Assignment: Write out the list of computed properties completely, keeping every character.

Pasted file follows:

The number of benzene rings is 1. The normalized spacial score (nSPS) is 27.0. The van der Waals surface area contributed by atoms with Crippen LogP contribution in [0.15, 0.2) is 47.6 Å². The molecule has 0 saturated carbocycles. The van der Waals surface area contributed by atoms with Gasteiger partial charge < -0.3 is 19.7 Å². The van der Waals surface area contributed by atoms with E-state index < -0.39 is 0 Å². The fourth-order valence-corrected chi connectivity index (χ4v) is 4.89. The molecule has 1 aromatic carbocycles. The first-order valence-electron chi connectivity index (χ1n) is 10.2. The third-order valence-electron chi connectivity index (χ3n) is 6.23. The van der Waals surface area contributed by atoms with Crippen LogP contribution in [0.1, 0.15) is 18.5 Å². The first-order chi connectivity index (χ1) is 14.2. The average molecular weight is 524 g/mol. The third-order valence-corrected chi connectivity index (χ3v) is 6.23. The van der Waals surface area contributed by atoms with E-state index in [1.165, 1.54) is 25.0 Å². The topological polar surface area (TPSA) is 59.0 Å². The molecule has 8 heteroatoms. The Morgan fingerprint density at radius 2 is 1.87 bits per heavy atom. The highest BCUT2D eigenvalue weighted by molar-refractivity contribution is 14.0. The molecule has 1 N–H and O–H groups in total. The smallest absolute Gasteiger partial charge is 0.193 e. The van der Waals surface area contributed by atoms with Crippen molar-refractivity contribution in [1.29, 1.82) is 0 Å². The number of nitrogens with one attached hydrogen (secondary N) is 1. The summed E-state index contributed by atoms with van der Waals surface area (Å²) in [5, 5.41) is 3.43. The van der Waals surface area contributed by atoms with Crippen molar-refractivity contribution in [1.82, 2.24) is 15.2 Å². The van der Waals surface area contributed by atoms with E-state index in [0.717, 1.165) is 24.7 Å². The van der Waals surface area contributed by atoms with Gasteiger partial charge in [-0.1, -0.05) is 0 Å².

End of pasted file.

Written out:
The number of benzene rings is 1. The normalized spacial score (nSPS) is 27.0. The van der Waals surface area contributed by atoms with Crippen LogP contribution in [0.15, 0.2) is 47.6 Å². The molecule has 0 saturated carbocycles. The van der Waals surface area contributed by atoms with Gasteiger partial charge < -0.3 is 19.7 Å². The van der Waals surface area contributed by atoms with E-state index < -0.39 is 0 Å². The fourth-order valence-corrected chi connectivity index (χ4v) is 4.89. The molecule has 1 aromatic carbocycles. The first-order valence-electron chi connectivity index (χ1n) is 10.2. The third-order valence-electron chi connectivity index (χ3n) is 6.23. The van der Waals surface area contributed by atoms with Crippen LogP contribution in [0.1, 0.15) is 18.5 Å². The first-order chi connectivity index (χ1) is 14.2. The average molecular weight is 524 g/mol. The third-order valence-corrected chi connectivity index (χ3v) is 6.23. The van der Waals surface area contributed by atoms with E-state index in [1.165, 1.54) is 25.0 Å². The topological polar surface area (TPSA) is 59.0 Å². The molecule has 8 heteroatoms. The Morgan fingerprint density at radius 2 is 1.87 bits per heavy atom. The highest BCUT2D eigenvalue weighted by molar-refractivity contribution is 14.0. The molecule has 1 N–H and O–H groups in total. The smallest absolute Gasteiger partial charge is 0.193 e. The van der Waals surface area contributed by atoms with Crippen molar-refractivity contribution in [1.29, 1.82) is 0 Å². The number of nitrogens with one attached hydrogen (secondary N) is 1. The summed E-state index contributed by atoms with van der Waals surface area (Å²) in [5, 5.41) is 3.43. The van der Waals surface area contributed by atoms with Crippen molar-refractivity contribution in [1.82, 2.24) is 15.2 Å². The van der Waals surface area contributed by atoms with E-state index in [0.717, 1.165) is 24.7 Å². The van der Waals surface area contributed by atoms with Gasteiger partial charge in [-0.1, -0.05) is 0 Å².